I started with the company nine years ago in Melbourne. The year before I started we did about $4.7 million in revenue. Last year we finished on around $88 million. The reason we have grown is because we know the market best and we put resources where they are required. We have opened offices in Melbourne, Brisbane and Auckland. Perth is pending. We will continue to up-skill and increase headcount to achieve growth.
Q: With Netgear coming from the bottom up, and Cisco coming from the top down, how is D-Link positioning itself against other networking vendors?
We have to know who our competitors are and we need to segment our products. In the consumer world, our competitors are Belkin, Linksys, Netgear and Netcomm to a certain degree. We all hold premium brand names and we continue to keep our price points up. Many others come through the ranks who are here one day, gone the next, but we have to stay aware of them so we know who our consumer competitors are.
Who are our true competitors in the SMB/mid-market? We compete with Netgear, probably at the bottom end of that pie. They have some good solutions, but I think we scale further up the tree. Another competitor is 3Com, who is as close a direct competitor as you'll get to D-Link. Then there's Allied Telesyn with a limited product portfolio. HP is another competitor, but the way I see it they seem to be addressing a very price point-driven market, with education and government in particular. And it's subsidised by the other products they have such as printers.
I think we will compete against Cisco, ultimately - we do already to some extent. We do have concerns about where they are heading: they have the ability, the marketing machine and the brand. The old 1980s motto was that no one ever got sacked for selling IBM can probably be the same for Cisco in networking. But I think there are many niches they can't address.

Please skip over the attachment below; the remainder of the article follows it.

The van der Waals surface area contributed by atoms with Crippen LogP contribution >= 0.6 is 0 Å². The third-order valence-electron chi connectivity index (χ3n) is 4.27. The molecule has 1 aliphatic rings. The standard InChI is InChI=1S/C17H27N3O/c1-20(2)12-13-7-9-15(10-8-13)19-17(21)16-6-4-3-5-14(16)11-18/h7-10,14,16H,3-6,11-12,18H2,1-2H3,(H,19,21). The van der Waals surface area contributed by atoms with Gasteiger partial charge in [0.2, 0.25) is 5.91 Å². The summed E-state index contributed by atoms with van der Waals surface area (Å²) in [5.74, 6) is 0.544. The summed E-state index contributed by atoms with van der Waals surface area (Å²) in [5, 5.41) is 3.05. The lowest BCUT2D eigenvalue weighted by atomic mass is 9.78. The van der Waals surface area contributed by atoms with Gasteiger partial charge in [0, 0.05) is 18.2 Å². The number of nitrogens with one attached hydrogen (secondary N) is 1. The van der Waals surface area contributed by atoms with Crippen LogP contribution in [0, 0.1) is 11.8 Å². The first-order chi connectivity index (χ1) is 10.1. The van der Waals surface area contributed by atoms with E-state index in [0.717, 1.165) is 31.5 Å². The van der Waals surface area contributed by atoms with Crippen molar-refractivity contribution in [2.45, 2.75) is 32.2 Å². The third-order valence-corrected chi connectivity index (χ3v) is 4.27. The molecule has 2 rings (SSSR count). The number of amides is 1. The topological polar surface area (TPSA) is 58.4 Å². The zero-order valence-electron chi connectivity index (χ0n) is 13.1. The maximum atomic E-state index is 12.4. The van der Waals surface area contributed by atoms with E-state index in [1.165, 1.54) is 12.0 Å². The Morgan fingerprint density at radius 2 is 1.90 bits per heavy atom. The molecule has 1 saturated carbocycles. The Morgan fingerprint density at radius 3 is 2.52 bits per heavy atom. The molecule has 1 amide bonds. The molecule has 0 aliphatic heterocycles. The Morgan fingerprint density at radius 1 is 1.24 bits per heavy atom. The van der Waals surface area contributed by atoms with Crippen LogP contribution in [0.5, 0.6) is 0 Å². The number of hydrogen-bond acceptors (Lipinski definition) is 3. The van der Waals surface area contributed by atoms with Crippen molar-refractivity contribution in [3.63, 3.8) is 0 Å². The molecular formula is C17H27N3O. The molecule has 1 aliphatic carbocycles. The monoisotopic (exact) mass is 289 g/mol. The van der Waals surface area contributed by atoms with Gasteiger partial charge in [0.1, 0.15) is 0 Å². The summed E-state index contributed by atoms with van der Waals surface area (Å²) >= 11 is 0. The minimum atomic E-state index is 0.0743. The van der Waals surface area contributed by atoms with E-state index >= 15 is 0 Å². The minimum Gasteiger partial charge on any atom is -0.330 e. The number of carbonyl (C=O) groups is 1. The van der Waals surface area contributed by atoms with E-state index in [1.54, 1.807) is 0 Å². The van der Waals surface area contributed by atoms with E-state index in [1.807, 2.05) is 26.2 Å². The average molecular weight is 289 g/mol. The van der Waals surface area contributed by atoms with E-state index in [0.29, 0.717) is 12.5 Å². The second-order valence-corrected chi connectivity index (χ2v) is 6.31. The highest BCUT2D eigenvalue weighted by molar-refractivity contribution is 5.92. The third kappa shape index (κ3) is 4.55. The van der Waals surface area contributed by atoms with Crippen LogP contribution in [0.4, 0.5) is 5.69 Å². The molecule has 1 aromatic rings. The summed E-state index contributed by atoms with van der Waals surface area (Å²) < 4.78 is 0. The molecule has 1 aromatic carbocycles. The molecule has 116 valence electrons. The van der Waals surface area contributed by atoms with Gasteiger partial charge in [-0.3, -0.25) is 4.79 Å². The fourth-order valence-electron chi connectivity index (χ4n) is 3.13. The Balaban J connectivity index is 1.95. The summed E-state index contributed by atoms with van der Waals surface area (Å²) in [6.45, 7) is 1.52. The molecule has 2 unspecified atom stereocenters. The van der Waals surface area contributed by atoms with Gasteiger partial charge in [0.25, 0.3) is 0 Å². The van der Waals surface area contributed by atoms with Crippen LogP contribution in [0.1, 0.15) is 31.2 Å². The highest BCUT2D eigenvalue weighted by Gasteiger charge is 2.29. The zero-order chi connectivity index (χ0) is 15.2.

Q: Can you give us some examples?
There are a number of markets we are working in that aren't the traditional, cherry pickings. Everybody is in education, and we are as well, and it's a bloody market. The only way you're going to get a piece is by price point. But there are many verticals that aren't being addressed or targeted by all vendors - gaming and hospitality are examples. One of the bigger wins we had earlier this year was rolling out a wireless solution across all of Ford's Australian service centres. We competed with Cisco for that business. As a result of that win, we won a similar volume of business with Nissan. And the motorcar industry is just one vertical we can build on. So our approach is a lot more vertical because otherwise we're going to run into each other all the time. That's the reason why our model for systems integrators and corporate resellers is very selective.
At the end of the day, we know Cisco is trying to come down market, among others, and the Linksys scenario has bought Cisco time to move down the tree. What gives us a winning strategy and an edge is our mobility. We're not too large and we can react to the marketplace quickly.